The Wolves of Andover, the prequel to Kathleen Kent's 2008 best seller The Heretic's Daughter, tells the back story of Kent's ancestor Martha Carrier, who was burned as witch during the Salem Witch Trials in the 17th century.
Martha is on her way to becoming an old maid—over 20 and not yet married—when she arrives to help at her cousin Patience's house. Patience is pregnant with her third child and feeling quite ill. There are two men to help with the farm, one of whom, Thomas, is very tall and who grows on Martha. It turns out the Thomas is more than he appears, however, as he is wanted by the King of England, who sends men to the Colonies to find him.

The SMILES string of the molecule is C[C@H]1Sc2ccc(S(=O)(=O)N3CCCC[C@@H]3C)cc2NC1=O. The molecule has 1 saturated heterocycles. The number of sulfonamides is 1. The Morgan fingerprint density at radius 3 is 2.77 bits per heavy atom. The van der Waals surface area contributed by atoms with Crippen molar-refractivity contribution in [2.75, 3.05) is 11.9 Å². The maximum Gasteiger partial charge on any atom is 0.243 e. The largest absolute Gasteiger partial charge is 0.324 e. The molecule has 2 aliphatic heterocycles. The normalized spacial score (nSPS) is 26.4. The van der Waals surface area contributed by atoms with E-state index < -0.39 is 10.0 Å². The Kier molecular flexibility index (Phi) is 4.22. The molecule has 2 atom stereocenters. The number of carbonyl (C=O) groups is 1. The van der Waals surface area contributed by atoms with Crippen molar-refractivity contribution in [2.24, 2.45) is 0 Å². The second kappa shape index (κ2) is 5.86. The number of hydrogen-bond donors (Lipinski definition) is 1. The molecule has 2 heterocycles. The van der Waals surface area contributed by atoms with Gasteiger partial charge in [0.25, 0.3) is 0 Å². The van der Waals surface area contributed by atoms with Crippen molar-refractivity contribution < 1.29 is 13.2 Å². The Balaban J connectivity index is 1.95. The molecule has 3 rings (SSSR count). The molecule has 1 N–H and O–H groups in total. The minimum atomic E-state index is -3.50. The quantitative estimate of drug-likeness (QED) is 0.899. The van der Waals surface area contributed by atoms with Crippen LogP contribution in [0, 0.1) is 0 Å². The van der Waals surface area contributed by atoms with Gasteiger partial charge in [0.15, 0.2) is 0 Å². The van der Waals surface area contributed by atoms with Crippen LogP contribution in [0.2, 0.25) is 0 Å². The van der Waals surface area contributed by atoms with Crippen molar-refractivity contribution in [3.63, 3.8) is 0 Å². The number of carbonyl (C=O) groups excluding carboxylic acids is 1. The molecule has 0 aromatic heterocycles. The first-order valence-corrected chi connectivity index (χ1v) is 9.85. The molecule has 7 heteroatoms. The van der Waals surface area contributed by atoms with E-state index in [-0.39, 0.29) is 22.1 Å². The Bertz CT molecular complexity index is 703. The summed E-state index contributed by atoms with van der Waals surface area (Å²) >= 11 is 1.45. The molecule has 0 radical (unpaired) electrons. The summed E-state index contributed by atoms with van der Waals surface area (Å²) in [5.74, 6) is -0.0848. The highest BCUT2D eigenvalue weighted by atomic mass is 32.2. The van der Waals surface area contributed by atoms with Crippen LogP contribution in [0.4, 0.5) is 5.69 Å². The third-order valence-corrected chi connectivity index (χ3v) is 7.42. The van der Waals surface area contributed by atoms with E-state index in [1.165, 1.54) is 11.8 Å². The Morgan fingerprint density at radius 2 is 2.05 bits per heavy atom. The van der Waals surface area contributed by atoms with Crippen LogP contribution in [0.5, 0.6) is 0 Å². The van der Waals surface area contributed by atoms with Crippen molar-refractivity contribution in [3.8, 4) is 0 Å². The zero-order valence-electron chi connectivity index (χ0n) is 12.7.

I'm afraid I can't recommend The Wolves of Andover generally. I found it predictable and tiresome, and I was unable to finish. I have not read The Heretic's Daughter, so I have no intrinsic interest in Martha Carrier; perhaps those who want to know more about her would like the book.
For an excellent review of both the book's strengths and weaknesses, I recommend the review by Liz Raftery that appeared in The Boston Globe.